By Courtney Sosnowski | Reporter
Waco Friends of Peace/Climate kicked off their special artist showcase Art Exhibit on Saturday night in order to raise awareness about climate change.
Environmentally themed art decorate the walls of Terry and Jo’s Food for Thought, which guests could view while listening to the acoustic tunes of classical guitarist Frank Exum and eating desserts. Throughout the night, guests submitted their votes for “people’s choice” while two judges selected the pieces worthy of cash prizes.
They are hosting “Climate Change Art Exhibit: The Art of Survival,” sponsored by Waco Friends of Peace and Climate, from 10 a.m. to 9 p.m., every Tuesday through Sunday from Sept. 1 to Oct. 1.
Miami senior Caitlin Charlton was one of the dozens of people who attended the open-house styled event.
“I think climate change is one of the biggest threats to our world,” Charlton said.
She has attended Waco Friends for Peace/Climate’s monthly meetings for about a year, and had participated in some of the groups petitions and protests throughout her time at Baylor.
The first place winner of the $1000 prize was John Ciaburri, for his digital art depicting a girl wearing a gas mask standing on a pile of trash. Behind her, billows of smoke float out of factory towers.
“Basically I was just trying to something post-apocalyptic climate change,” Ciaburri said. “I have a few pieces; I’m doing this whole series of kids in a neglected and changed future…I’ve always believed that we’re in control of our future when it comes to the climate.”
Many of the artists who contributed work for the exhibit attended the event. Travis Hipp created “solar powered art” to inspire others “to take activism to their daily lives.”
The piece, which consists of two large pieces of wood which hang from a mount, depicts the words “Be the change you wish to see.” Hipp burned the Gandhi quote into the wood using a hand held magnifying glass and sunlight over the course of several days.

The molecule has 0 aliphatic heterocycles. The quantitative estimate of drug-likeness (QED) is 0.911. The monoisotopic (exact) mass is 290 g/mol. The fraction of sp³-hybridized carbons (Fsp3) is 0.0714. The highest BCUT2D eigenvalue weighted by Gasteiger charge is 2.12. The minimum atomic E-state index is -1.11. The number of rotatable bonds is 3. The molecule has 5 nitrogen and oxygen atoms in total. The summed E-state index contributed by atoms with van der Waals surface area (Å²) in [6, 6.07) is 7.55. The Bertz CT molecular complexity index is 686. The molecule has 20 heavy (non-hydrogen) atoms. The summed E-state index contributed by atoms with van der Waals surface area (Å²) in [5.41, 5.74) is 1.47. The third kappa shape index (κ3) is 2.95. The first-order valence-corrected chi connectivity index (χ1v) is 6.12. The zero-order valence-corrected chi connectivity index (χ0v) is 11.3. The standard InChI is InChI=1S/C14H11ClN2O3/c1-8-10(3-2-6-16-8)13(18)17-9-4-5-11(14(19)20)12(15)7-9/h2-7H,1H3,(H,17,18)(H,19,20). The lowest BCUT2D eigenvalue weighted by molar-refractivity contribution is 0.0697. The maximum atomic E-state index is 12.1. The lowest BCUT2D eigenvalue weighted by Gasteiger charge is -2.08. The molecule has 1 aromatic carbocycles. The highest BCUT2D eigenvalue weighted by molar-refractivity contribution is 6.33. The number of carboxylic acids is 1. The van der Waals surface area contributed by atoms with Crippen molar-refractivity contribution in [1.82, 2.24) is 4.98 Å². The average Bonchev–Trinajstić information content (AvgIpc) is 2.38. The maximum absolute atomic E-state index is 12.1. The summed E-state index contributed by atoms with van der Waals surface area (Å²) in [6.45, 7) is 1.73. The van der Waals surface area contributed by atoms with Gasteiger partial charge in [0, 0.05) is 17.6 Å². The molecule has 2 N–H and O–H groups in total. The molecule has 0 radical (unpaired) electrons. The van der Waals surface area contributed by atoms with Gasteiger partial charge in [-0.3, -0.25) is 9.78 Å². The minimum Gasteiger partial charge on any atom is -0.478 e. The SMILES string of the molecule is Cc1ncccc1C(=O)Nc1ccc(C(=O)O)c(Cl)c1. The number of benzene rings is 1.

Free renewable grocery bags and tips for environmentally-contentious living were provided to guests, as well as an opportunity to participate in Waco Friends of Peace/Climate’s recent petition for the city of Waco. The petition, which has a goal of 1000 signatures, asks the Waco City Council to commit to making Waco renewable energy efficient by 2050.
“Action is happening at the city, state and regional levels right now and so what we’re trying to do is get Waco to join some 40 plus other cities so far that have pledged to go 100 percent renewable by 2050,” Waco Friends of Peace/Climate director Alan Northcutt said. “We can make this [night] not only about education and enjoyment of the beauty of this art [but] also about taking action.”
The other winners of the art competition were Sean Knuckles for his piece depicting the end of the planet titled The Escape Party and Kathryn Ruth with a colorful acrylic painting of the coral reefs, Saving Color.
The people’s choice winner was Bodhi Heilskapa’s photograph, Cedars. A special award was also given to teenage artist James Johnson, for his contribution titled “Obras son amores y no buenas razores” translated “Actions speak louder than words.”
All of the artwork will be on display and available for purchase at the venue though the month of September.